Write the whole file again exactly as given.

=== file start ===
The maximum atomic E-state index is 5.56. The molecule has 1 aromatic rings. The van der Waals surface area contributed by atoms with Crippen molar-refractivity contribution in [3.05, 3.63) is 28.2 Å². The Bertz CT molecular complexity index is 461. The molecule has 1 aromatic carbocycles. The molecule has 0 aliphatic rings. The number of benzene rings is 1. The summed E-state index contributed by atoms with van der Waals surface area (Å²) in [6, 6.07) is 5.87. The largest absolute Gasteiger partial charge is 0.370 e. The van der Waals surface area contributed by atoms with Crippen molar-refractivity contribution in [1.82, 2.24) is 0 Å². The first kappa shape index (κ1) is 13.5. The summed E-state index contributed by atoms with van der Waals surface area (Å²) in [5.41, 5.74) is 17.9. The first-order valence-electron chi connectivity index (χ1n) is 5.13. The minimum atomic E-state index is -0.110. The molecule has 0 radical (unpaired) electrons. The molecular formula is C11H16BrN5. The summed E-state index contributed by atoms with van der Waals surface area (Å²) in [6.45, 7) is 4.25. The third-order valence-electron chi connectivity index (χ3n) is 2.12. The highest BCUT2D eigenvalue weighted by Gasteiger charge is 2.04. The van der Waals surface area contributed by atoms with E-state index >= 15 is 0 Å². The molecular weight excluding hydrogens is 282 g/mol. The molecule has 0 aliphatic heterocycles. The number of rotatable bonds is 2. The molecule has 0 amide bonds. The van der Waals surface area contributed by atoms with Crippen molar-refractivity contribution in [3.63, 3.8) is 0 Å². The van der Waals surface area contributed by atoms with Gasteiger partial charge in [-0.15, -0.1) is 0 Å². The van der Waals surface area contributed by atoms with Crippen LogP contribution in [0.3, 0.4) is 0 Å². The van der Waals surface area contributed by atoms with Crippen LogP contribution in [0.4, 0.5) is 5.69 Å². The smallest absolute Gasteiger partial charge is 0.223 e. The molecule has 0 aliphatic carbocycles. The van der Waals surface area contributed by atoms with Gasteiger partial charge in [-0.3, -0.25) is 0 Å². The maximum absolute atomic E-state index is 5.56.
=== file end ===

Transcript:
The maximum atomic E-state index is 5.56. The molecule has 1 aromatic rings. The van der Waals surface area contributed by atoms with Crippen molar-refractivity contribution in [3.05, 3.63) is 28.2 Å². The Bertz CT molecular complexity index is 461. The molecule has 1 aromatic carbocycles. The molecule has 0 aliphatic rings. The number of benzene rings is 1. The summed E-state index contributed by atoms with van der Waals surface area (Å²) in [6, 6.07) is 5.87. The largest absolute Gasteiger partial charge is 0.370 e. The van der Waals surface area contributed by atoms with Crippen molar-refractivity contribution in [1.82, 2.24) is 0 Å². The first kappa shape index (κ1) is 13.5. The summed E-state index contributed by atoms with van der Waals surface area (Å²) in [5.41, 5.74) is 17.9. The first-order valence-electron chi connectivity index (χ1n) is 5.13. The minimum atomic E-state index is -0.110. The molecule has 0 radical (unpaired) electrons. The molecular formula is C11H16BrN5. The summed E-state index contributed by atoms with van der Waals surface area (Å²) in [6.45, 7) is 4.25. The third-order valence-electron chi connectivity index (χ3n) is 2.12. The highest BCUT2D eigenvalue weighted by Gasteiger charge is 2.04. The van der Waals surface area contributed by atoms with E-state index >= 15 is 0 Å². The molecular weight excluding hydrogens is 282 g/mol. The molecule has 0 aliphatic heterocycles. The number of rotatable bonds is 2. The molecule has 0 amide bonds. The van der Waals surface area contributed by atoms with Crippen molar-refractivity contribution in [3.63, 3.8) is 0 Å². The van der Waals surface area contributed by atoms with Gasteiger partial charge in [-0.15, -0.1) is 0 Å². The van der Waals surface area contributed by atoms with Crippen LogP contribution in [0.3, 0.4) is 0 Å². The van der Waals surface area contributed by atoms with Crippen LogP contribution in [0.4, 0.5) is 5.69 Å². The smallest absolute Gasteiger partial charge is 0.223 e. The molecule has 0 aliphatic carbocycles. The van der Waals surface area contributed by atoms with Gasteiger partial charge in [-0.3, -0.25) is 0 Å². The maximum absolute atomic E-state index is 5.56.